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Nate Fisher

Sermon VII: On Curses

Drinking Brandy with My Father

Sermon VII: On Curses

he’ll be found with crosses in his heels
            I mean
with heels crossed
            I mean
healing the fevered sick in the wilds of appalachia
            I mean
sick and wild and healed by the power
of a motel filled with escorts
            I mean
escorting bibles into motel room drawers
            I mean
filling his drawers with knots of cold cash
from slinging water found in christ’s kitchen
            I mean
knotting his hands together in a sink
filled with ice pressing the cold into
knuckled bone
            I mean
holding his hands up as he sinks
to the bottom of the Mississippi
cinder block tied around one ankle
            I mean
what did you think would happen
you just sitting there and nodding
for 104 sundays like he was
the only goddamn person
in the pasture who hadn’t
bottomed out
            I mean
why did you have to die
lose meaning in front of him
so many times
            I mean
why did you always call
            I mean
you have always had a mouth
what do you expect him to hear
now both ears below ground
            I mean
have you ever said a word
so many times it goes broke?

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Drinking Brandy with My Father

The sound of air sucked from the bottle
like the prayers he shouted at basement walls
for hours; the soft dollop on the tongue, the sound

of his body falling into facedown dead
from liquor and pills, suicided, undecided;
Clink of our toast: (and to what?) the sound

of the hailstorm he dragged 2 x 4’s into, trying
to crucify himself in the driveway, but unable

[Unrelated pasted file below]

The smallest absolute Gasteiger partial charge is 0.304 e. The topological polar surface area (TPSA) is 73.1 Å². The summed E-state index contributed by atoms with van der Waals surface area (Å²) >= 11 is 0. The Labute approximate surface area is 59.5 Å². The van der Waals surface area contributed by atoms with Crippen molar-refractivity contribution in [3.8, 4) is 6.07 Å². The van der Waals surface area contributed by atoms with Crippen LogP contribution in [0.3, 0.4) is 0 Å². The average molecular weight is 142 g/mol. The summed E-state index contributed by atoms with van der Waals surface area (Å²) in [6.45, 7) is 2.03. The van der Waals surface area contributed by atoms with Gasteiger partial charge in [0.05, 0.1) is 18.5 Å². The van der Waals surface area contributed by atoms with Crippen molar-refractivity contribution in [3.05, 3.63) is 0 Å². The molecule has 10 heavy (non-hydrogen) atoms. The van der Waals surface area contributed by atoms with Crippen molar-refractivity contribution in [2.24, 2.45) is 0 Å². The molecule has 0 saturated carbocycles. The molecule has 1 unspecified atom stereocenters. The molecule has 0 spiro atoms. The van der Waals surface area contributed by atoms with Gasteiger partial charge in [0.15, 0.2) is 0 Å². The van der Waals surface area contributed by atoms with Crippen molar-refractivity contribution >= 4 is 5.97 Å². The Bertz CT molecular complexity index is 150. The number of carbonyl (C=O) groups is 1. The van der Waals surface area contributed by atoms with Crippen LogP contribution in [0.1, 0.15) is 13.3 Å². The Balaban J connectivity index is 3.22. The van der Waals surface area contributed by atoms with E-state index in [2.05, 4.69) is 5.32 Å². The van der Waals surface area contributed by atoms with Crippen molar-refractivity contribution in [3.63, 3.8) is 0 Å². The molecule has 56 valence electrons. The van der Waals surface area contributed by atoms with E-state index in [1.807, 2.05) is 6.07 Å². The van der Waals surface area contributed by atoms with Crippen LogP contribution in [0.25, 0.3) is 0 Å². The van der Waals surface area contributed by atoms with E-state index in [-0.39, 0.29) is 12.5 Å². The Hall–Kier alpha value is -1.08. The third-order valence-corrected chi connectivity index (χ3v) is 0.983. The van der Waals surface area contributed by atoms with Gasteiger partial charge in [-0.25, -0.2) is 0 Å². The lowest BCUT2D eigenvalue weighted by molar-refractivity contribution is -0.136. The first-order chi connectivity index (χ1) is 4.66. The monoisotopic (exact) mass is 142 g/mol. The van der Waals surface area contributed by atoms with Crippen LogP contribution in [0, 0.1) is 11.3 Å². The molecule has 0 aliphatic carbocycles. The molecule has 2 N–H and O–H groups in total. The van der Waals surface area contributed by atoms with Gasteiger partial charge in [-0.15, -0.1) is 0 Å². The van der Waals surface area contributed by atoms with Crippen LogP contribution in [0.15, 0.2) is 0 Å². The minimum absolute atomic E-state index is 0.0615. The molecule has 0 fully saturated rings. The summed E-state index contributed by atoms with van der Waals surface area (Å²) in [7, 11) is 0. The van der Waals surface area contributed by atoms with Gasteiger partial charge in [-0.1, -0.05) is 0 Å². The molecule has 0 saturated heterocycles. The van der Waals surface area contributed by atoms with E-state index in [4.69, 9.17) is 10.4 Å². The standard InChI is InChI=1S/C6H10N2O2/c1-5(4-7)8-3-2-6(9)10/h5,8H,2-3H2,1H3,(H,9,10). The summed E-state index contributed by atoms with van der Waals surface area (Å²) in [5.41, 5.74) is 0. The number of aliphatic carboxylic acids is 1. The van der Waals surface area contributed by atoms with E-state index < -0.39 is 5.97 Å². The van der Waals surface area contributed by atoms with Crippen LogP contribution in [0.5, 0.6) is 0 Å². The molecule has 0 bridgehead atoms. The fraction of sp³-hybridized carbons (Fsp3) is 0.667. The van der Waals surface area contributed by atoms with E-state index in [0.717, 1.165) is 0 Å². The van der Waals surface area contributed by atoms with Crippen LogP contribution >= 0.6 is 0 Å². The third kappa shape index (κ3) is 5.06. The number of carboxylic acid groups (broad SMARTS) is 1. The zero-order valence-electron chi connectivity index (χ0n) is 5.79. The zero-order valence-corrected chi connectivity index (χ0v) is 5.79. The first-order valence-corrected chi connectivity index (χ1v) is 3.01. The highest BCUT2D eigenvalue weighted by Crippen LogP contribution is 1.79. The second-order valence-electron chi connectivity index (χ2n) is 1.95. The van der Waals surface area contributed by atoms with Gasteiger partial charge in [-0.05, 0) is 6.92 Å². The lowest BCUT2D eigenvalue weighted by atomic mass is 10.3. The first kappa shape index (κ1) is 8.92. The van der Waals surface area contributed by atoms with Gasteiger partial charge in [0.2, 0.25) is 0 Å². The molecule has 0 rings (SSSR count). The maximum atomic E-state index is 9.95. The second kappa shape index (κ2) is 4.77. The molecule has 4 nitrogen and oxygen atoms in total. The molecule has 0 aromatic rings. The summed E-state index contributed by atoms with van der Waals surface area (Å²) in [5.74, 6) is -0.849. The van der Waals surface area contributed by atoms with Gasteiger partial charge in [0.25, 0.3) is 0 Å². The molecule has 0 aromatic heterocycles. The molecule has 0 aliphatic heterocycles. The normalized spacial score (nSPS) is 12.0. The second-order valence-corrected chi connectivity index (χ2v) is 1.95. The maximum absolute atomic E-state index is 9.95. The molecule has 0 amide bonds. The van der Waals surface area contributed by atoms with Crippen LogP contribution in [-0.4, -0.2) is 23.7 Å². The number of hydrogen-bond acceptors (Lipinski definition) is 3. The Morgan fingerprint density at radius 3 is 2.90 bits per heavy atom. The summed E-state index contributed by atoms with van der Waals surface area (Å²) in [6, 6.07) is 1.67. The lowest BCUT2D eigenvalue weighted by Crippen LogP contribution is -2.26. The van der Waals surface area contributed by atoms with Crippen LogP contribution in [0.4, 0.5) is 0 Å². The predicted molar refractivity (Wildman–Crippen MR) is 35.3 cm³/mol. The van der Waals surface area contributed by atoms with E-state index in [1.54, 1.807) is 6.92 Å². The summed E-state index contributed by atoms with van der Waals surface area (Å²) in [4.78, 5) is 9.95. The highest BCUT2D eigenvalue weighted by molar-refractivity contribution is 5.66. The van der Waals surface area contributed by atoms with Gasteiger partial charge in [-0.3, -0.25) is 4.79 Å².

to drive the nails through; Bottle slammed

onto the table — the sound of my mother
being struck with a golf club in the pelvis;
Dropped tumbler; shattered; the sound

of his thumb as I drove him against a wall
at 17 for threatening to poison me – breaking;
the breath pushed back through the bottleneck

the static from the PA system on our porch, his voice
informing the neighbors of the hellfire
that awaited them.

The white gas lantern swimming the liquid confirms visions
he has of the rapture, of him in bed, in combat
with visible, wicked spirits; of red moons

I witnessed at age 4, being told in his delight,
his dilaudid: “It’s almost time. It’s a sign, son, sent
down to us.” A sign of him now, his adult son

visiting the camper sunken into the lawn,
surrounded by the orchard he would have inherited,
behind his mother’s house, where he holds parish.

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Nate Fisher is native to Southern Illinois and currently teaches English and Creative Writing at the University of Idaho-Moscow. His work has most recently appeared in Four Chambers Press, Lalitamba and Booth Journal. In addition, he would like to remind the management that he just came in to join the crowd, but is only passing through.

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